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Would you take a year off to start a business in a developing country?

November 16th, 2009 · 4 Comments

I had an interesting conversation with a friend this weekend.

John has been working at a technology company for eight years. He absolutely hates his job now. In fact, he wanted to leave immediately. But, because of stock vesting schedule, he has to wait for a few months. This company’s stock has been performing well. But, it’s also known for being a sweat shop, treating employees very badly. Eight years is a long time. John couldn’t leave during the eight years because he was waiting for his green card application to go through. He finally got his green card recently. He has been planning for the next chapter of his career.

Given his skill set and experience, he could easily get a job at another company. But, he just couldn’t get excited about working for any company. He felt that he had tolerated enough office politics. He has no interest to climb the corporate ladder. He wants to start his own company.

But, John also has to face realities on the personal front. He is in his early 30s, married with kids, and a mortgage. He is also the sole bread earner in his family; his wife is a stay-home mom.

His plan is to

  1. rent out his house
  2. move the family to his native country in Southeast Asia
  3. set up a outsourced software development shop to generate short term revenue while developing a product (he has been working on the idea for a while.)
  4. return to the United States to run his business once the product is developed and his development shop is profitable.

The living expenses in this particular Southeast Asia country is pretty low. For example, his monthly rent would be about $200.

Most of his family and friends don’t understand why he wants to do this. They think he is crazy: he has a good job at a well known, high-growth company whose stock is doing great. He lives in the beautiful Pacific Northwest. He has a very nice house and a very nice family. Why take the risk to move the whole family back to a developing country and start a business?

In fact, I’m the ONLY person who told him to "go for it!". 🙂

Let me explain my rationale:

  • John is only 32 years old. He is still young enough to take major risks. If he is in his forties or fifties, it’d be much harder and risky to take the risk he has in mind.
  • John’s wife has told him that she would give him one year to try out his "start-up experiment". Assume they stay in the Southeast Asia country for one year, their totally living expenses is probably going to be less than $15,000. He would also need to spend some money to set up shop. But, he has already had two small outsource projects to work on.  I think the financial risk is manageable — let’s say everything fails. John will not be broke and he will not put his family in any financial danger.
  • The opportunity cost will be one-year’s salary. But, the cost of living is also much higher in the United States. So, the opportunity cost of "one-year net income" will be pretty small for John.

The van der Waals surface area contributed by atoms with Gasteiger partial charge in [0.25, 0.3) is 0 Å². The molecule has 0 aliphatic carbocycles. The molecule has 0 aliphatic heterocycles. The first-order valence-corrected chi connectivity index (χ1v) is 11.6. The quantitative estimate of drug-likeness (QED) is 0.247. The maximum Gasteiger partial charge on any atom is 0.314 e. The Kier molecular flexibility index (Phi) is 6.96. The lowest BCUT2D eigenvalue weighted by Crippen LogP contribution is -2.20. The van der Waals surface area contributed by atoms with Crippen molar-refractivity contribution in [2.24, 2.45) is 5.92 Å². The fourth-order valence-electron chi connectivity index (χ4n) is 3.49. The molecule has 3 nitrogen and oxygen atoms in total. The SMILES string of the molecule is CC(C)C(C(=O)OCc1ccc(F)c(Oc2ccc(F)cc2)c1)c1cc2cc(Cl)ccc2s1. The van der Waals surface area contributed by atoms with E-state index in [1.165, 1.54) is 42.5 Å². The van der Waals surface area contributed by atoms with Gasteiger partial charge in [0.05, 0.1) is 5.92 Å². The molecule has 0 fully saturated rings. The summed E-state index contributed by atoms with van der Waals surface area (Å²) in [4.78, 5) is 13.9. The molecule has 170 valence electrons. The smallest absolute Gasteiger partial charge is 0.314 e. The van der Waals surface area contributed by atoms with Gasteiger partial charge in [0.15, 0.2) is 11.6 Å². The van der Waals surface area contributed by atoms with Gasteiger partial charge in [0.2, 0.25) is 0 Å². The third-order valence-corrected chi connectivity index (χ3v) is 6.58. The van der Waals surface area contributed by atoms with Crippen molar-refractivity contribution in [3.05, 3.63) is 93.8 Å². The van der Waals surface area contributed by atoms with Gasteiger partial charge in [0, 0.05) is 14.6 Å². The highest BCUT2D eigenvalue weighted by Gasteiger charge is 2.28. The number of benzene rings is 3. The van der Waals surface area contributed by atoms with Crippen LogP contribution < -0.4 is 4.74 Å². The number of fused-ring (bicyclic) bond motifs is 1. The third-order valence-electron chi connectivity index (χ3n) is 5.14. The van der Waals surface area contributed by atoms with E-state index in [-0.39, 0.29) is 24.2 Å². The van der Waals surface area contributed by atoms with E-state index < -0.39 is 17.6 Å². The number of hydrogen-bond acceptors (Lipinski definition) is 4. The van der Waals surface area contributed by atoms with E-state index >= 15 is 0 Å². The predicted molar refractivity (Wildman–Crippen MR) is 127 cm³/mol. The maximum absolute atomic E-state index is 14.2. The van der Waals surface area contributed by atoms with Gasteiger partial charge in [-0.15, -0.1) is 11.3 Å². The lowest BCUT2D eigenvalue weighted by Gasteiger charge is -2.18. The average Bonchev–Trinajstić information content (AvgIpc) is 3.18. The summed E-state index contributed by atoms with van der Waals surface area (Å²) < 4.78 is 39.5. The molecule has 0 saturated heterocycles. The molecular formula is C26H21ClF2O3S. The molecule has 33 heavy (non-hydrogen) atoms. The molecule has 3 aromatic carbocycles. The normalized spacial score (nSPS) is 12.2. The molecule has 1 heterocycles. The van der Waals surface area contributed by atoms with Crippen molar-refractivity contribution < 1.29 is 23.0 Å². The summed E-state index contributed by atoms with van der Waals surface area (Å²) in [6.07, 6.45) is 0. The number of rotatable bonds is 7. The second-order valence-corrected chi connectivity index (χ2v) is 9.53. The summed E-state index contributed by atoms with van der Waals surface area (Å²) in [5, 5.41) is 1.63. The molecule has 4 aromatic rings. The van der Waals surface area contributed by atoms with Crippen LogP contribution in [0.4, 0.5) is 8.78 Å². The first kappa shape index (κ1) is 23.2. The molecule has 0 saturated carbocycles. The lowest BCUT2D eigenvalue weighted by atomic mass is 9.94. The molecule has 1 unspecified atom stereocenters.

• He has always wanted his kids to learn his native language. There is no better place to learn a language than the native country! I asked him about health care cost. Apparently, quality health care is much cheaper there than the United States. Getting quality health care for his family will not be a problem.

Most importantly, it’s John’s dream to start his own business. I’m a big believer that everyone deserves a chance to take a risk once during life time to pursue what he or she is really interested in. A lot of people don’t have the courage or the resource to give themselves a chance. John might lose some money, but he has the rest of his life to earn the money back and more. What’s more precious is the experience of doing something he really wants and cares.

I told John that he might fail, but I’m pretty sure he will not regret.

Do you agree with me? What would you do?

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Excellent resources:

Tags: Start-up Success

4 responses so far ↓

  • 1 Anonymouse // Nov 18, 2009 at 8:45 pm

    High Technology sweat shop in Pacific Northwest? Its Amazon.com! I hope you changed names to protect John's identity.

  • 2 GeekMBA360 // Nov 19, 2009 at 1:08 am

    Thanks. I didn't say the company located in the pacific northwest. Also, names have been changed to protect confidentiality. But, thanks for pointing out the importance to protect people's identity.

  • 3 Anonymouse // Nov 19, 2009 at 1:45 am

    High Technology sweat shop in Pacific Northwest? Its Amazon.com! I hope you changed names to protect John's identity.

  • 4 GeekMBA360 // Nov 19, 2009 at 6:08 am

    Thanks. I didn't say the company located in the pacific northwest. Also, names have been changed to protect confidentiality. But, thanks for pointing out the importance to protect people's identity.

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